Judge stops grizzly bear hunting in Yellowstone National Park

A grizzly bear cub looks for fallen fruit under an apple tree just a few kilometers from the north entrance of Yellowstone National Park in Gardiner, Montana

A judge has temporarily blocked the grizzly bear hunt around Yellowstone National Park and the Rockies two days before it began.

The federal judge yesterday retained the opening of the first grizzly bear hunts that will take place in the Rockies in more than 40 years.

District Judge Dana Christensen's order came just two days before Wyoming and Idaho prepared to begin the first brown bear hunting season in the area since 1974, which will begin tomorrow.

Yesterday's ruling was seen as a victory for wildlife advocates and native tribes who demanded the decision of the US Fish and Wildlife Service. UU In 2017 we lift the protections for 700 bears in Yellowstone National Park and surrounding areas.

A grizzly bear cub looks for fallen fruit under an apple tree just a few kilometers from the north entrance of Yellowstone National Park in Gardiner, Montana

A grizzly bear cub looks for fallen fruit under an apple tree just a few kilometers from the north entrance of Yellowstone National Park in Gardiner, Montana

Federal wildlife officials said the bears are thriving and do not need protection, but animal activists, acting as plaintiffs, argued that bears still face threats to their survival.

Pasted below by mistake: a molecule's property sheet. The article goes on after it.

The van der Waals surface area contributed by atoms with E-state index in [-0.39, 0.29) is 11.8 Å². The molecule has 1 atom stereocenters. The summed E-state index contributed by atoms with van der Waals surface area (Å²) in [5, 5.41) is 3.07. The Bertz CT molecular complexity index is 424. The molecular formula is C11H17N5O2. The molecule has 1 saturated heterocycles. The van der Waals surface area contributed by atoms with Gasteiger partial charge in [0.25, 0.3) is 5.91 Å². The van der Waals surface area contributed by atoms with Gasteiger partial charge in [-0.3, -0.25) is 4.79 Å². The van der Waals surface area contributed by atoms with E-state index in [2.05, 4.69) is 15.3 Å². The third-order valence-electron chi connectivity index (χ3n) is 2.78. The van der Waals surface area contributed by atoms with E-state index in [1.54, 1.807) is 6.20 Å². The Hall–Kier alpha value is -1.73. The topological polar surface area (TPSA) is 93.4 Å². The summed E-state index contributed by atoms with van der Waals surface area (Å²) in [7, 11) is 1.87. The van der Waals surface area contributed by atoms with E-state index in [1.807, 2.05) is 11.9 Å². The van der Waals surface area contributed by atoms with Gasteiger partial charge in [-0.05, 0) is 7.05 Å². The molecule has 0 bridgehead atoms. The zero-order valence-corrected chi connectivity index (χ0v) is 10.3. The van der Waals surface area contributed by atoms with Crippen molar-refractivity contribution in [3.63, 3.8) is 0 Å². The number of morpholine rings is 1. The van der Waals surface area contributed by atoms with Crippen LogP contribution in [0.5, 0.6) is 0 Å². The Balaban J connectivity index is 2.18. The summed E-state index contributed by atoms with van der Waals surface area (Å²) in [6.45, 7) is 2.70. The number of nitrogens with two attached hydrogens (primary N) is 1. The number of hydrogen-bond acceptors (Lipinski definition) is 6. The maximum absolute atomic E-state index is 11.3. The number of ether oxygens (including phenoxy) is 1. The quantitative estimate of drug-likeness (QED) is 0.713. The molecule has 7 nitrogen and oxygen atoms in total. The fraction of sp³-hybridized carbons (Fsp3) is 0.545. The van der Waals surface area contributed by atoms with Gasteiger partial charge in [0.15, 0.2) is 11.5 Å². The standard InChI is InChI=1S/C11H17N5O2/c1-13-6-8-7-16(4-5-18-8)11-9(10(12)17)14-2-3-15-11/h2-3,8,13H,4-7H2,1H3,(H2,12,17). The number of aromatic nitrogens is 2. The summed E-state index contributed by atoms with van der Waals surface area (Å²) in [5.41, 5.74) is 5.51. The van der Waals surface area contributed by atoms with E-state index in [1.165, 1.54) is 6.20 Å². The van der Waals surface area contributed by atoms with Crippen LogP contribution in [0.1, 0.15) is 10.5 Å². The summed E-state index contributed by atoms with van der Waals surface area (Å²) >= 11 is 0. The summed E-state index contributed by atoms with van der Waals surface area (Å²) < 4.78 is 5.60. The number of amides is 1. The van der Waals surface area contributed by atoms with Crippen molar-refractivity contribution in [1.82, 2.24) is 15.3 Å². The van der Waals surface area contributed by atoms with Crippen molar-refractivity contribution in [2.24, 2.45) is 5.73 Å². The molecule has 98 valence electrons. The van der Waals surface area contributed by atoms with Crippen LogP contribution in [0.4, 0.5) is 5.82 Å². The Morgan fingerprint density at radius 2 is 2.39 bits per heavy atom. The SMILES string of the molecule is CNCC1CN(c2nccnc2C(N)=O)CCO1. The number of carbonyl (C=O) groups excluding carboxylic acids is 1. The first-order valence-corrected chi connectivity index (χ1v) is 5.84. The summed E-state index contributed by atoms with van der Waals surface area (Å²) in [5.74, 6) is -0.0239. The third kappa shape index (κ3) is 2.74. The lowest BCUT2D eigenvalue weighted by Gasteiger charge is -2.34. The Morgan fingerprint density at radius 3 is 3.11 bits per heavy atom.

Judge Christensen wrote in his ruling: "The death threat to individual bears posed by scheduled hunting is enough to justify a delay in the hunting seasons of the state."

The judge will make a final decision about whether the hunt can be resumed in the future at a later date.

It would take less than two dozen bears in the hunts.

Mike Garrity, the executive director of the plaintiff Alliance for the Wild Rockies, said: "We are delighted, now the judge has time to govern without the grizzly bears being killed as of Saturday morning.

It would take less than two dozen bears in the hunts.

The frequent grizzlies attacks on cattle, the impact that bears have on deer and elk populations, as well as the threat that grizzlies pose to humans, were cited as reasons to hunt wild creatures.

A small group of grizzly bear defenders protest in front of the US District Court in Missoula, Montana, in an attempt to restore federal protections for a group of about 700 grizzly bears.

A small group of grizzly bear defenders protest in front of the US District Court in Missoula, Montana, in an attempt to restore federal protections for a group of about 700 grizzly bears.

A small group of grizzly bear defenders protest in front of the US District Court in Missoula, Montana, in an attempt to restore federal protections for a group of about 700 grizzly bears.

But Todd Hoese, an accountant and hunter from Gillette, Wyoming, expressed disappointment at Judge Christensen's decision and requested, but did not receive, a grizzly bear hunting tag.

He said: "They're just looking at it from the bears' perspective." The way nature works is a balance and we do not have that balance. There are too many bears now.

Before Christensen delivered Thursday's order, Wyoming officials said they were willing to make adjustments to the state's hunting season, but set a condition to do so.

Erik Petersen, Assistant Attorney General of Wyoming, suggested that the judge leave Wyoming, Montana and Idaho in charge of managing the bears.

He said: "The probability of any significant damage to the population is essentially zero."

A judge suspended the first season of grizzly bear hunting in the lower 48 states in more than four decades, which should have opened around Yellowstone National Park this weekend